Research into psychedelics has increased significantly in the recent past, with growing evidence to support their therapeutic benefits for a range of disorders, among them alcoholism and depression. Now, a new study has found that people who use psychedelics such as psilocybin and LSD may experience increased unusual visual occurrences.
The study looked into the possible side effects of psychedelics when used in a recreational setting. The focus outside of clinical settings comes from concern that using these drugs in uncontrolled environments may not be safe.
For their research, the scientists looked into the intensity and prevalence of visual experiences among the general population, with the aim of better understanding the risks involved with psychedelic use in everyday environments. They recruited a cohort made up of more than 9,000 participants from the United Kingdom and the United States. These individuals were chosen to match the demographic makeup of their respective nations in terms of age, sex and ethnicity to ensure proper representation.
Once this was done, the researchers gathered baseline data on the use of psychedelics by the participants during a two-month period. In addition to reporting any use of psychedelics, each individual’s visual anomalies were also recorded. These experiences included seeing colors increase in intensity and observing halos around objects.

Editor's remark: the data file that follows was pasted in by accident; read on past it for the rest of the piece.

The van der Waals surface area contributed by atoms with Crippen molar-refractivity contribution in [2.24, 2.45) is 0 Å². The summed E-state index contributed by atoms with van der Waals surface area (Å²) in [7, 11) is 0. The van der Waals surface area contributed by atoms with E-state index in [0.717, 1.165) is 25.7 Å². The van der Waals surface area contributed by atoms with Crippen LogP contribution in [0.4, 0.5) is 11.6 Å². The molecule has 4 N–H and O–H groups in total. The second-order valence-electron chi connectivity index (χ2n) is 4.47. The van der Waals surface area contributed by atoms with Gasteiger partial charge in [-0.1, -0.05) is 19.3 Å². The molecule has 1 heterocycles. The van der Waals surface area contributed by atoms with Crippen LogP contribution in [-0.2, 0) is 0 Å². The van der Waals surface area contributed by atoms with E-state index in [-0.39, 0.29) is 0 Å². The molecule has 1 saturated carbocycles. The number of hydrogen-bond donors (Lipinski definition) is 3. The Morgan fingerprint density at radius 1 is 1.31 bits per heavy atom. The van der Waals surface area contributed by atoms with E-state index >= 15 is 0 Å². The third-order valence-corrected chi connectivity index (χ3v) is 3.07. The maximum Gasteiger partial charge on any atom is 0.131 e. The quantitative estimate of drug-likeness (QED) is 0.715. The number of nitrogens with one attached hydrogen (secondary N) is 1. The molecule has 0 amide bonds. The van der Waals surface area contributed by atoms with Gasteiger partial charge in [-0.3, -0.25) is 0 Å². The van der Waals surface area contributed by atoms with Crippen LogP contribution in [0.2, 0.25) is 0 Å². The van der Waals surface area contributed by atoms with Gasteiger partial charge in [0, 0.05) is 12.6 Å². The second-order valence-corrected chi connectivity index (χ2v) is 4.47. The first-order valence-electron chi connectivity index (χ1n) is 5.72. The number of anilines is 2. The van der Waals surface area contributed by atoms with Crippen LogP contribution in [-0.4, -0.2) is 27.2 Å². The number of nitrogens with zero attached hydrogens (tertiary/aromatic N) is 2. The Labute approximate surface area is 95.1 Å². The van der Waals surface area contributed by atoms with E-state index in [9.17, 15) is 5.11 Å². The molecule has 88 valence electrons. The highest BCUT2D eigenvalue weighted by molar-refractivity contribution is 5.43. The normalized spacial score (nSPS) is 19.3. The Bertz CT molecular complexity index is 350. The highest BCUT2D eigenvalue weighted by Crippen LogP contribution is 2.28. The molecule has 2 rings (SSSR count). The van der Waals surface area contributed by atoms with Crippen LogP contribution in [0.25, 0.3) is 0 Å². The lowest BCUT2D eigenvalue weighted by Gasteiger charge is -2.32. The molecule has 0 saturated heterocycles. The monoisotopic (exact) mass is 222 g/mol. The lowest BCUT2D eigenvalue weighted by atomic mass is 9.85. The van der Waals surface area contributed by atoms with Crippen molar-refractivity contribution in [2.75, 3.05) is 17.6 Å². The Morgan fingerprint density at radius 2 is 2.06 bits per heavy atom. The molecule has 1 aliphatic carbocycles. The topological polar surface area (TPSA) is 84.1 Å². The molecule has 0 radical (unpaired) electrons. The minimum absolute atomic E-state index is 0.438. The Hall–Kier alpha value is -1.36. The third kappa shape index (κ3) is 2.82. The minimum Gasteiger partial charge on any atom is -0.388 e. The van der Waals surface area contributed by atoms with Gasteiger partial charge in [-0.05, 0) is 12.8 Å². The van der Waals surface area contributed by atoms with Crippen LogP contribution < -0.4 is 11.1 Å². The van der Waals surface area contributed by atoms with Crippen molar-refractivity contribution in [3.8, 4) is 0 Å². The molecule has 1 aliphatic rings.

Two months later, this exercise was repeated, with the aim being to offer a longitudinal glimpse into the link between visual experiences and the use of psychedelics. In their report, the researchers stated that they observed a correlation between first-time use of psychedelics and increased unusual visual occurrences. Participants who first used psychedelics during the study saw a significant increase in these visual experiences, in comparison to those who had used the drugs previously. This indicates that people who haven’t used psychedelics before may experience more pronounced visual anomalies.
The researchers also assessed the prevalence of certain types of visual disturbances, noting that increases in intensity or brightness of colors were more frequent among psychedelic users.
The study did have some limitations, among them the reliance on self-reported information, as this could be affected by recall bias. The study’s observational nature also made it challenging for causation to be conclusively proven, despite the establishment of a link between unusual visual phenomena and psychedelic use.
The study’s findings were reported in the “Journal of Psychopharmacology.” The researchers involved included Otto Simonsson, Ludwig Honk, Cecilia UD Stenfors, Peter S. Hendricks, Walter Osika and Simon B. Goldberg.
These research findings make a compelling argument for the use of psychedelics in only clinical settings. It is notable that drug-development companies such as Mind Medicine Inc. (NASDAQ: MNMD) (NEO: MMED) (DE: MMQ) are focusing on bringing to market psychedelic medicines that are to be prescribed by doctors, with none of the companies focusing on the recreational use of these substances.
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